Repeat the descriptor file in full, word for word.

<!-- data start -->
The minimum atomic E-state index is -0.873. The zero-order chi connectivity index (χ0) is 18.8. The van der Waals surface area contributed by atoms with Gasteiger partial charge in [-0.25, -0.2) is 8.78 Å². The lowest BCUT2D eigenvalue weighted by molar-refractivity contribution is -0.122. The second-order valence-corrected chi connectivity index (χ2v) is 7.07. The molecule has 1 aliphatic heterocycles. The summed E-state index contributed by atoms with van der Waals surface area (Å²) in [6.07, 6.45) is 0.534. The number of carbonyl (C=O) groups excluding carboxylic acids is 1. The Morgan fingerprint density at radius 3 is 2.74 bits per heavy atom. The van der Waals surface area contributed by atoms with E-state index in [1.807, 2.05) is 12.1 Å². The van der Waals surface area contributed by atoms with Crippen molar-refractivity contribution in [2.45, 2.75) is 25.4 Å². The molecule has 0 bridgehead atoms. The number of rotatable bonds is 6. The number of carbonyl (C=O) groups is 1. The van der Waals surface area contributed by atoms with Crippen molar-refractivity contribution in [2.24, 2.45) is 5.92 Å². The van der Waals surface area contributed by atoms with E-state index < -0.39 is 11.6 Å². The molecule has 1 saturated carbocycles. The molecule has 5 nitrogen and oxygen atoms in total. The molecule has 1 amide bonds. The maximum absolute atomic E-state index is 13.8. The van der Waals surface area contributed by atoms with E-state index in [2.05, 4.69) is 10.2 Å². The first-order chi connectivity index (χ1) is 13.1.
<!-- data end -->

The minimum atomic E-state index is -0.873. The zero-order chi connectivity index (χ0) is 18.8. The van der Waals surface area contributed by atoms with Gasteiger partial charge in [-0.25, -0.2) is 8.78 Å². The lowest BCUT2D eigenvalue weighted by molar-refractivity contribution is -0.122. The second-order valence-corrected chi connectivity index (χ2v) is 7.07. The molecule has 1 aliphatic heterocycles. The summed E-state index contributed by atoms with van der Waals surface area (Å²) in [6.07, 6.45) is 0.534. The number of carbonyl (C=O) groups excluding carboxylic acids is 1. The Morgan fingerprint density at radius 3 is 2.74 bits per heavy atom. The van der Waals surface area contributed by atoms with E-state index in [1.807, 2.05) is 12.1 Å². The van der Waals surface area contributed by atoms with Crippen molar-refractivity contribution in [2.45, 2.75) is 25.4 Å². The molecule has 0 bridgehead atoms. The number of rotatable bonds is 6. The number of carbonyl (C=O) groups is 1. The van der Waals surface area contributed by atoms with Crippen molar-refractivity contribution in [2.24, 2.45) is 5.92 Å². The van der Waals surface area contributed by atoms with E-state index < -0.39 is 11.6 Å². The molecule has 1 saturated carbocycles. The molecule has 5 nitrogen and oxygen atoms in total. The molecule has 1 amide bonds. The maximum absolute atomic E-state index is 13.8. The van der Waals surface area contributed by atoms with E-state index in [2.05, 4.69) is 10.2 Å². The first-order chi connectivity index (χ1) is 13.1.